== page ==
This article was previously published under Q287399
This article has been archived. It is offered "as is" and will no longer be updated.
When working with Web folders and Microsoft FrontPage 2000 or Microsoft FrontPage 2002, you may experience one of the following symptoms:
If you try to open a Web, you receive the following error message:
The folder "http://Website" isn't accessible. The folder may be located on an unavailable volume or protected with a password.
If you try to open an existing Web location by double-clicking the Web folder in the Open Web dialog box, you receive the following error message:
The current operation cannot be completed because an unexpected error has occurred.
If you use a Web folder in My Computer\Web Folders (on Microsoft Windows 98 or Microsoft Windows Millennium Edition) or My Network Places (on Microsoft Windows 2000 or Microsoft Windows XP), you receive the following error message:
The folder you entered does not appear to be valid. Please choose another.
Additional symptoms you may experience include:
You cannot see any Web folders in the Open File dialog box.
When you try to create a new Web folder, the Web Folder Wizard finishes without errors but the Web folder is not created.
A problem with the installation of Web folders on the client is preventing the computer from communicating with other Web servers, including the local Web server.
These messages can indicate a problem with any of the following:
FrontPage Server Extensions
File/folder permissions at the Web server
Ask yourself the following questions to determine if Web folders are the source of the problem:
Can you open or publish Webs to different Web servers?
Do you have one FrontPage 2000 or FrontPage 2002 client computer?
FrontPage cannot open or publish Webs on Server A.
FrontPage cannot open or publish Webs on Server B.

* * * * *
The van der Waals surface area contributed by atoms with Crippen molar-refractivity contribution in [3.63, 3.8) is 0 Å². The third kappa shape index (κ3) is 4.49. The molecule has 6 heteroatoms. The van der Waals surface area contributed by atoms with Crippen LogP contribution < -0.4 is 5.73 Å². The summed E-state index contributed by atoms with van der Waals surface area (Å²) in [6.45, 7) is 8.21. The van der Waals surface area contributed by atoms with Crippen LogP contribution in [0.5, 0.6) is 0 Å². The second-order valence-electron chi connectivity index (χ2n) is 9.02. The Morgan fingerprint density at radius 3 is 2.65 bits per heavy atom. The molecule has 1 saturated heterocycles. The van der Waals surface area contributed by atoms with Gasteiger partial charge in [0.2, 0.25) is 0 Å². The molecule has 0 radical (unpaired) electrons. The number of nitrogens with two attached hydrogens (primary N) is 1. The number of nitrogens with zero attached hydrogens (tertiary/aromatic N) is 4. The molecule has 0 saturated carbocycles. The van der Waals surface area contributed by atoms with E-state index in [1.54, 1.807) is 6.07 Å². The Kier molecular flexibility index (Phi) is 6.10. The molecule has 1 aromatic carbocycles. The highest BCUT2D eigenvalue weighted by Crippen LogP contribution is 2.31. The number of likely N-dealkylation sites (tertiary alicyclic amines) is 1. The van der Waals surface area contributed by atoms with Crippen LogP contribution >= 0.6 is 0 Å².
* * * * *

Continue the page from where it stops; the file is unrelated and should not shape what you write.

FrontPage cannot open or publish Webs on Localhost.
Do you have two clients that have FrontPage 2000 or FrontPage 2002 installed?
If Client A and B cannot talk to Server A, but Client A and B can talk to Server B, the problem is with Server A and there may be a problem with the server.
If Client A cannot talk to Server A and B, but Client B can talk to Server A and B, the problem is with Client A and there may be a Web Folders issue.
Note Although this requires more resources, you should try to test more than one Web server and client to determine where the problem is.
Can you create a new Web folder on a remote Web server or on the local computer by using Network Neighborhood (Windows 98 or Windows Millennium Edition) or My Network Places (Windows 2000 or Windows XP)?
Can you open the web if you visit the site by using Microsoft Internet Explorer and click Edit on the toolbar?
Can you open the Web from the command line? To do this, follow these steps:
On the Windows Start menu, click Run.
In the Open box, type the following:
where example.microsoft.com is the URL of your Web server.
If you were able to open the Web site previously, can you open it in FrontPage by pointing to Recent Webs on the File menu, and then clicking the Web server?
If all of the above steps are true, then the problem is probably with the current installation of Web Folders on the client.
For more information about troubleshooting Web Folders, click the following article numbers to view the articles in the Microsoft Knowledge Base: